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By Benjamin Harbaugh

On December 18th, 2019, the U.S. Department of State released its annual list of countries that engage in “systematic, ongoing, and egregious violations of religious freedom,”[1] called Countries of Particular Concern (CPC).[2] They also released their Special Watch List (SWL), which designates countries that commit serious offenses below the level of a CPC offender. This year, there were two interesting developments noticeable in the release: one country was downgraded positively from a CPC to the SWL, and four countries were added to the SWL.[3]

The movement on these two lists sends an important signal to other countries; persecution does not go unnoticed. When the International Religious Freedom Act was passed in 1998, one of its goals was to call out countries that committed serious acts of religious persecution in hopes that international pressure would instigate positive change.[4]

Over the two decades that the Office of International Religious Freedom has delivered its annual list, a handful of countries have not responded to their CPC designation and have continued to persecute religious adherents year over year. This year, Sudan’s downgrade from CPC to SWL status is an excellent example of the fact that the U.S. pays attention not only to violations but to positive change as well.

Sudan had quite the year in 2019. Their ruthless septuagenarian leader, Omar al-Bashir, was deposed in widespread protests in the spring of 2019.[5] Al-Bashir led an authoritarian state that allowed no dissension from his proscribed form of Islam. Christians and other religious minorities were regularly persecuted, and Sudan remained a staple on religious persecution indices.[6], [7]

With al-Bashir deposed hopes ran high and prayers were offered that Sudan’s repressive laws would be repealed and replaced.[8] Positive signs began to emerge within months of al-Bashir’s ouster. In October, the transitional ruling Sovereign Council appointed the first Coptic Christian to the council, an unthinkable act only months earlier.[9]

Growing tolerance towards Christianity was on full display after the State Department’s announcement that Sudan had moved down to the SWL. Within a week of the statement, Sudanese Christians were walking through Khartoum, Sudan’s capital, wearing shirts that read “I Love Jesus.”[10] The State Department’s recognition of Sudan’s increased religious freedom was an empowering force for the Sudanese Christians who have endured decades of suffering.

Unfortunately, repression is growing worse elsewhere. Three other countries were upgraded to SWL status: Cuba, Nicaragua, and Nigeria.

Of these, Nigeria was particularly worrying. Open Doors, a Christian human rights monitor, lists Nigeria as the twelfth worst persecutor of Christians in the world.[11] Violence is seemingly non-stop, with close to 2,000 Christians being killed by radical Islamic groups in 2019.[12] In addition to ongoing violence from non-state actors, tribal discrimination and unwilling government officials often exacerbate religious persecution.

The State Department’s designation of Nigeria as a SWL merely recognizes the harsh reality for Christians living under constant threat. If Nigeria continues down its current path, it could be designated as a CPC and face serious economic sanctions and increased international pressure.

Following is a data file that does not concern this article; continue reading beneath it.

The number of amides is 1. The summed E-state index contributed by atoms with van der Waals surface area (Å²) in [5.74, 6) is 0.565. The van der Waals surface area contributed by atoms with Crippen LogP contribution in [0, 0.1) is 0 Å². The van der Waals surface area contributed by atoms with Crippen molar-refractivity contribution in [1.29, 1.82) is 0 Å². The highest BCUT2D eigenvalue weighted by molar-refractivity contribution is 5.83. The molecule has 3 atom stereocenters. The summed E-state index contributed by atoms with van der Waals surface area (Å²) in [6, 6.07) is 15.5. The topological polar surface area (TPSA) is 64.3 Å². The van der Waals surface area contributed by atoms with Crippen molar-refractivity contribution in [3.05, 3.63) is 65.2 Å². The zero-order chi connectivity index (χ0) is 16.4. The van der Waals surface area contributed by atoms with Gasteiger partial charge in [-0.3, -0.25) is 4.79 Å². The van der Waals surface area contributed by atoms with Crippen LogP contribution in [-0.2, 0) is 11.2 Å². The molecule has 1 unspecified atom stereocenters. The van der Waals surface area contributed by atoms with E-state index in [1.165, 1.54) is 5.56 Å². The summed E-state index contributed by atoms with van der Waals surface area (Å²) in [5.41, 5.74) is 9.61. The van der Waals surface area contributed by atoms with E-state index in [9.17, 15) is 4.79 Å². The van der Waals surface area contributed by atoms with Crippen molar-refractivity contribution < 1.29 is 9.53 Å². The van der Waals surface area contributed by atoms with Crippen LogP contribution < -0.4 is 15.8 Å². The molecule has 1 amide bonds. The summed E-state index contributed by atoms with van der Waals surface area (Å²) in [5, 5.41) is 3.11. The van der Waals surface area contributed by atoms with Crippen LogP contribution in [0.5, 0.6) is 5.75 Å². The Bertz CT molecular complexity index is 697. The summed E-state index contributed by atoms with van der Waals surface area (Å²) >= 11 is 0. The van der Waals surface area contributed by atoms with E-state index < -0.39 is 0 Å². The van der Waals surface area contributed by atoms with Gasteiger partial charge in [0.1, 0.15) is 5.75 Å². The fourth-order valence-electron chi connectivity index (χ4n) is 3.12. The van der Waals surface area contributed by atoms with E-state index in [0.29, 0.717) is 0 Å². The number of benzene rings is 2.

Observers hope that Sudan will become an example for newly minted SWL countries like Nigeria. By improving Sudan’s status and lowering Nigeria’s, the State Department is signaling that countries will reap what they sow. If countries like Nigeria, Cuba and Nicaragua address the violation of their citizens’ rights they too could improve their standing.

Just as Christians are now openly celebrating in Khartoum, one hopes that the progress they are enjoying today will be soon seen all around the world, from Abuja to Havana to Managua and beyond.

Benjamin Harbaugh is an intern in the Office of International Religious Freedom at the Department of State and a graduate student at The American University in Washington D.C. where he currently studies U.S. foreign policy and security. He is passionate about supporting vulnerable communities around the globe and has worked alongside the persecuted Church in countries such as Cuba, Russia, Vietnam, and more. Engaged in the relationship between government action and religious freedom, Ben believes in the importance of U.S. involvement for Christians around the world. When he isn’t studying, Ben enjoys long-distance running and traveling with his wife.

Disclaimer: The views and opinions expressed in this article are those of the authors and do not necessarily reflect the official policy or position of International Christian Concern or any of its affiliates

[1] U.S. Department of State Office of International Religious Freedom. United States Takes Action Against Violators of Religious Freedom, Press Statement (2019).

[2] Ibid.

[3] Ibid.

[4] Eric Patterson, Politics in a Religious World: Building a Religiously Informed U.S. Foreign Policy (New York New York: Continuum International Publishing Group, 2011) 113.

[5] BBC. “Omar al-Bashir ousted: How Sudan got here,” April 11, (2019).

[6] Open Doors. Sudan Report, (2019).

[7] United States Commission on International Religious Freedom. Annual Report, page 58 (2019).

[8] Crux Now. “There is ‘hope’ for Sudan’s Christians after al-Bashir’s ouster, advocate says,” April 17, (2019).

[9] Voice of America. “Sudan’s Copts See Hope in Appointment of First Christian,” October 9, (2019).

[10] Christianity Today. “Sudan Lets Christians March for Jesus Again,” December 28, (2019).

[11] Open Doors. Nigeria Report, (2019).

[12] International Christian Concern. “Over 1,000 Nigerian Christians Killed in Religiously Motivated Attacks in 2019,” December 19, (2019).